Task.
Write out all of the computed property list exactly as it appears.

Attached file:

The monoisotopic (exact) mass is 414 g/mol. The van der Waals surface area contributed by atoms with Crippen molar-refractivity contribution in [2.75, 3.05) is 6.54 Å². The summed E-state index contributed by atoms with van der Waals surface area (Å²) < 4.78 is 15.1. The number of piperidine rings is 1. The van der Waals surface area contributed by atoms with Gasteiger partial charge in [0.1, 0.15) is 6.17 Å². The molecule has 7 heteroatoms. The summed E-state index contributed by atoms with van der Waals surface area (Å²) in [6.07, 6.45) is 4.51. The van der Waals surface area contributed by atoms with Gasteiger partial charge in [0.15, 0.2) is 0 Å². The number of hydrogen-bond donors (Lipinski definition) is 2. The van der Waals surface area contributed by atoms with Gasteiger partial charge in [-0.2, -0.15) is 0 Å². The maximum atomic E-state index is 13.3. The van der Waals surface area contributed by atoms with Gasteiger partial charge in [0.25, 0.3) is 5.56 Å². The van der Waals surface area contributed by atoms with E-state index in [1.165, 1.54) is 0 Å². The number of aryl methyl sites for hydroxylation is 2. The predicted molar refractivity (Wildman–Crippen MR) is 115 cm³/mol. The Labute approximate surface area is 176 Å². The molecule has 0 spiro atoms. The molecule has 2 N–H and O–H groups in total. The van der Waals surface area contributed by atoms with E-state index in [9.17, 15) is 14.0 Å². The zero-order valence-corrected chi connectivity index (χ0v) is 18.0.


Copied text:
The monoisotopic (exact) mass is 414 g/mol. The van der Waals surface area contributed by atoms with Crippen molar-refractivity contribution in [2.75, 3.05) is 6.54 Å². The summed E-state index contributed by atoms with van der Waals surface area (Å²) < 4.78 is 15.1. The number of piperidine rings is 1. The van der Waals surface area contributed by atoms with Gasteiger partial charge in [0.1, 0.15) is 6.17 Å². The molecule has 7 heteroatoms. The summed E-state index contributed by atoms with van der Waals surface area (Å²) in [6.07, 6.45) is 4.51. The van der Waals surface area contributed by atoms with Gasteiger partial charge in [0.15, 0.2) is 0 Å². The number of hydrogen-bond donors (Lipinski definition) is 2. The van der Waals surface area contributed by atoms with Gasteiger partial charge in [-0.2, -0.15) is 0 Å². The maximum atomic E-state index is 13.3. The van der Waals surface area contributed by atoms with Gasteiger partial charge in [0.25, 0.3) is 5.56 Å². The van der Waals surface area contributed by atoms with E-state index in [1.165, 1.54) is 0 Å². The number of aryl methyl sites for hydroxylation is 2. The predicted molar refractivity (Wildman–Crippen MR) is 115 cm³/mol. The Labute approximate surface area is 176 Å². The molecule has 0 spiro atoms. The molecule has 2 N–H and O–H groups in total. The van der Waals surface area contributed by atoms with E-state index in [9.17, 15) is 14.0 Å². The zero-order valence-corrected chi connectivity index (χ0v) is 18.0.